The pope strikes a positive note as he reached the end of his section on liberation. He seems confident the arc of the Church in the 1970’s was a good one, becoming more associated with the thrust of Catholic social teaching rather than political ideology:
38. Having said this, we rejoice that the Church is becoming ever more conscious of the proper manner and strictly evangelical means that she possesses in order to collaborate in the liberation of many. And what is she doing? She is trying more and more to encourage large numbers of Christians to devote themselves to the liberation of (people). She is providing these Christian “liberators” with the inspiration of faith, the motivation of fraternal love, a social teaching which the true Christian cannot ignore and which (she or) he must make the foundation of (their) wisdom and of (their) experience in order to translate it concretely into forms of action, participation and commitment. All this must characterize the spirit of a committed Christian, without confusion with tactical attitudes or with the service of a political system. The Church strives always to insert the Christian struggle for liberation into the universal plan of salvation which she herself proclaims.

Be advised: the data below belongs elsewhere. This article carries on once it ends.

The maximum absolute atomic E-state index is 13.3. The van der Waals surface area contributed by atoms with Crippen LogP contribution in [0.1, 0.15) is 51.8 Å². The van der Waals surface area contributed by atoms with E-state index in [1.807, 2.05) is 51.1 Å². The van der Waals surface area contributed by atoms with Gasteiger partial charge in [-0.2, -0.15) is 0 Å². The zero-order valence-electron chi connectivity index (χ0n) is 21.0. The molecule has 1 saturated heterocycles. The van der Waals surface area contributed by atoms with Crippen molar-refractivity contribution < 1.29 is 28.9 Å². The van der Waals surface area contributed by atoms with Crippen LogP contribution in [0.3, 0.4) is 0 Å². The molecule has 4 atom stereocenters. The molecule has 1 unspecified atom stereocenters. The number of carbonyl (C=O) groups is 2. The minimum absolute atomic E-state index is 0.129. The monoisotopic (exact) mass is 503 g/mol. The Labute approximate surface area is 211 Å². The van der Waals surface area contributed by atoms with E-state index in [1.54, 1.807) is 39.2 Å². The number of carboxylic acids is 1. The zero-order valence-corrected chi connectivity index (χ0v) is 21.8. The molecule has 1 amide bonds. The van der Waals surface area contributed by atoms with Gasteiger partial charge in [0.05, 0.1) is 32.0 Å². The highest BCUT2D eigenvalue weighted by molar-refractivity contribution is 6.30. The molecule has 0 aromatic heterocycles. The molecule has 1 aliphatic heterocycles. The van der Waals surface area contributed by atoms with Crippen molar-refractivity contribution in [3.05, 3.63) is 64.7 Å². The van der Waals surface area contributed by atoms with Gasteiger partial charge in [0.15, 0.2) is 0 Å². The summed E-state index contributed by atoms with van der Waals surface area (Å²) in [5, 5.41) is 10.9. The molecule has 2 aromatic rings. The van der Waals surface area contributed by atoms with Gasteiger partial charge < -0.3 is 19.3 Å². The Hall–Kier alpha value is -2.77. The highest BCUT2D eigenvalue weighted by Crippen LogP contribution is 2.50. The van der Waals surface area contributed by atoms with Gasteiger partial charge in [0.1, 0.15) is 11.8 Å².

What we have just recalled comes out more than once in the Synod debates. In fact we devoted to this theme a few clarifying words in our address to the Fathers at the end of the assembly.[Paul VI, Address for the closing of the Third General Assembly of the Synod of Bishops (26 October 1974); AAS 66 (1974), p. 637]
It is to be hoped that all these considerations will help to remove the ambiguity which the word “liberation” very often takes on in ideologies, political systems or groups. The liberation which evangelization proclaims and prepares is the one which Christ Himself announced and gave to (humankind) by His sacrifice.
I’m not sure the pope of today would agree with this optimism. The pushback against liberation theology in the 80’s suggests the institution was not at all pleased with a perceived lack of separation between political ideology and both the words and actions of those in mission lands. It doesn’t seem to me that the “ambiguity” over the word liberation has been at all removed. If anything, it is more suspect than ever in conservative quarters.
As a gameplayer, I’m struck by the suggestion of abandoning “tactics,” and simply presenting the Gospel message. I certainly agree. I’m inclined to think the unabashed presentation of Christ is vital, and we let human reactions work themselves out in the community, in politics, and in the lives of individuals.
Other thoughts on this? We wrap up the subtopic of liberation tomorrow.